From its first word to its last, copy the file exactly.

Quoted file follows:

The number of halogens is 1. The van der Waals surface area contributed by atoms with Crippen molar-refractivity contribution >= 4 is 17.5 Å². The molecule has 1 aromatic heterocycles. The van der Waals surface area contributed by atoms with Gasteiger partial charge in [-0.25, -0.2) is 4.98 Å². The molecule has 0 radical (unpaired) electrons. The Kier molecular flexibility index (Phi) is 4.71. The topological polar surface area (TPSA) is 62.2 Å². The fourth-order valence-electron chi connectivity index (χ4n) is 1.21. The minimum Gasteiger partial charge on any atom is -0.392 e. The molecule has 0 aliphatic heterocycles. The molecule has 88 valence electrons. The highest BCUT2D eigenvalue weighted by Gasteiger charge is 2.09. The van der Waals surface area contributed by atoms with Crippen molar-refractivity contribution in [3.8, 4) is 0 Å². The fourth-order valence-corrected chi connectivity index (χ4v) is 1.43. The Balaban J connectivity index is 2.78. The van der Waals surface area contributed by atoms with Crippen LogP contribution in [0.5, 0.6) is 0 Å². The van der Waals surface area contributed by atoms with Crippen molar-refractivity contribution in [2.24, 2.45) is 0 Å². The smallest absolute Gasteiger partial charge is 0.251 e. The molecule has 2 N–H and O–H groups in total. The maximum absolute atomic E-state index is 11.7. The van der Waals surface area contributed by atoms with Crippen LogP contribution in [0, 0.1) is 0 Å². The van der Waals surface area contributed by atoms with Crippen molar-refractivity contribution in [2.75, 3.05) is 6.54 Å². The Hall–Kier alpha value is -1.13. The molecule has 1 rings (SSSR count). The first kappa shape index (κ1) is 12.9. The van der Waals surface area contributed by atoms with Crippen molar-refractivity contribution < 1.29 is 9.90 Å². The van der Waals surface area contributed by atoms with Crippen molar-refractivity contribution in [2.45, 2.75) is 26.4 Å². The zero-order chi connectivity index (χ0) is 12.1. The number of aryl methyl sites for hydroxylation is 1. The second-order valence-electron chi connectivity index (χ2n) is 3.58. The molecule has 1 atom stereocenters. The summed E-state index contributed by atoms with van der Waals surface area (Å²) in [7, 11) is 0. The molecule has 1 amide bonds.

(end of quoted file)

The number of halogens is 1. The van der Waals surface area contributed by atoms with Crippen molar-refractivity contribution >= 4 is 17.5 Å². The molecule has 1 aromatic heterocycles. The van der Waals surface area contributed by atoms with Gasteiger partial charge in [-0.25, -0.2) is 4.98 Å². The molecule has 0 radical (unpaired) electrons. The Kier molecular flexibility index (Phi) is 4.71. The topological polar surface area (TPSA) is 62.2 Å². The fourth-order valence-electron chi connectivity index (χ4n) is 1.21. The minimum Gasteiger partial charge on any atom is -0.392 e. The molecule has 0 aliphatic heterocycles. The molecule has 88 valence electrons. The highest BCUT2D eigenvalue weighted by Gasteiger charge is 2.09. The van der Waals surface area contributed by atoms with Crippen molar-refractivity contribution in [3.8, 4) is 0 Å². The fourth-order valence-corrected chi connectivity index (χ4v) is 1.43. The Balaban J connectivity index is 2.78. The van der Waals surface area contributed by atoms with Crippen LogP contribution in [0.5, 0.6) is 0 Å². The van der Waals surface area contributed by atoms with Crippen molar-refractivity contribution in [2.24, 2.45) is 0 Å². The smallest absolute Gasteiger partial charge is 0.251 e. The molecule has 2 N–H and O–H groups in total. The maximum absolute atomic E-state index is 11.7. The van der Waals surface area contributed by atoms with Crippen LogP contribution in [0, 0.1) is 0 Å². The van der Waals surface area contributed by atoms with Crippen molar-refractivity contribution in [2.75, 3.05) is 6.54 Å². The Hall–Kier alpha value is -1.13. The molecule has 1 rings (SSSR count). The first kappa shape index (κ1) is 12.9. The van der Waals surface area contributed by atoms with Crippen molar-refractivity contribution < 1.29 is 9.90 Å². The van der Waals surface area contributed by atoms with Crippen molar-refractivity contribution in [2.45, 2.75) is 26.4 Å². The zero-order chi connectivity index (χ0) is 12.1. The number of aryl methyl sites for hydroxylation is 1. The second-order valence-electron chi connectivity index (χ2n) is 3.58. The molecule has 1 atom stereocenters. The summed E-state index contributed by atoms with van der Waals surface area (Å²) in [7, 11) is 0. The molecule has 1 amide bonds.